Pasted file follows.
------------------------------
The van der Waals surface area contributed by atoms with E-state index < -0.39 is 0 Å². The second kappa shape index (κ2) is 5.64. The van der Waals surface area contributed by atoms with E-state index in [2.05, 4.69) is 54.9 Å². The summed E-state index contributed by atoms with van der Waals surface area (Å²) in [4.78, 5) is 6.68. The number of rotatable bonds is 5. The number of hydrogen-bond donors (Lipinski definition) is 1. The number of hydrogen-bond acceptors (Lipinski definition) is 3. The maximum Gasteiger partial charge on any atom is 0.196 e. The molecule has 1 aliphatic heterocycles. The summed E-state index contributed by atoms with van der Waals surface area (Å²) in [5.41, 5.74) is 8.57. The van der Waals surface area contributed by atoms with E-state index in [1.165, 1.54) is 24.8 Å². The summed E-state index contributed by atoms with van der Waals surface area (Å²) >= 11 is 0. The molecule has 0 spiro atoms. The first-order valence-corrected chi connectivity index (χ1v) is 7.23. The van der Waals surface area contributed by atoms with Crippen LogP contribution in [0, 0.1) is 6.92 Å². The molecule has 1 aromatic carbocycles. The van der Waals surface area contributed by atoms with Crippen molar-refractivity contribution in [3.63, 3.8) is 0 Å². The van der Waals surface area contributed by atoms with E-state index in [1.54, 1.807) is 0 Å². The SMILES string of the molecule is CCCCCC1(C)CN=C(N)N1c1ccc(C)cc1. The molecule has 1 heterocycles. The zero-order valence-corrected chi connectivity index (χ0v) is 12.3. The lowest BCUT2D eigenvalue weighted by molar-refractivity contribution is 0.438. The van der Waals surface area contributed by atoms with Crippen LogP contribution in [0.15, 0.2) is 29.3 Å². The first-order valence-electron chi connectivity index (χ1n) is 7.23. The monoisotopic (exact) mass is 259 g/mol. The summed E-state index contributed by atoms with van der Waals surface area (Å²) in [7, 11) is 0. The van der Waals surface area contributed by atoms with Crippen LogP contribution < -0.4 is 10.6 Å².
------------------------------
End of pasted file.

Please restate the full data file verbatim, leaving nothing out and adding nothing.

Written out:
The van der Waals surface area contributed by atoms with E-state index < -0.39 is 0 Å². The second kappa shape index (κ2) is 5.64. The van der Waals surface area contributed by atoms with E-state index in [2.05, 4.69) is 54.9 Å². The summed E-state index contributed by atoms with van der Waals surface area (Å²) in [4.78, 5) is 6.68. The number of rotatable bonds is 5. The number of hydrogen-bond donors (Lipinski definition) is 1. The number of hydrogen-bond acceptors (Lipinski definition) is 3. The maximum Gasteiger partial charge on any atom is 0.196 e. The molecule has 1 aliphatic heterocycles. The summed E-state index contributed by atoms with van der Waals surface area (Å²) in [5.41, 5.74) is 8.57. The van der Waals surface area contributed by atoms with E-state index in [1.165, 1.54) is 24.8 Å². The summed E-state index contributed by atoms with van der Waals surface area (Å²) >= 11 is 0. The molecule has 0 spiro atoms. The first-order valence-corrected chi connectivity index (χ1v) is 7.23. The van der Waals surface area contributed by atoms with Crippen LogP contribution in [0, 0.1) is 6.92 Å². The molecule has 1 aromatic carbocycles. The van der Waals surface area contributed by atoms with Crippen molar-refractivity contribution in [3.63, 3.8) is 0 Å². The van der Waals surface area contributed by atoms with E-state index in [1.54, 1.807) is 0 Å². The SMILES string of the molecule is CCCCCC1(C)CN=C(N)N1c1ccc(C)cc1. The molecule has 1 heterocycles. The zero-order valence-corrected chi connectivity index (χ0v) is 12.3. The lowest BCUT2D eigenvalue weighted by molar-refractivity contribution is 0.438. The van der Waals surface area contributed by atoms with Crippen LogP contribution in [0.15, 0.2) is 29.3 Å². The first-order valence-electron chi connectivity index (χ1n) is 7.23. The monoisotopic (exact) mass is 259 g/mol. The summed E-state index contributed by atoms with van der Waals surface area (Å²) in [7, 11) is 0. The van der Waals surface area contributed by atoms with Crippen LogP contribution < -0.4 is 10.6 Å².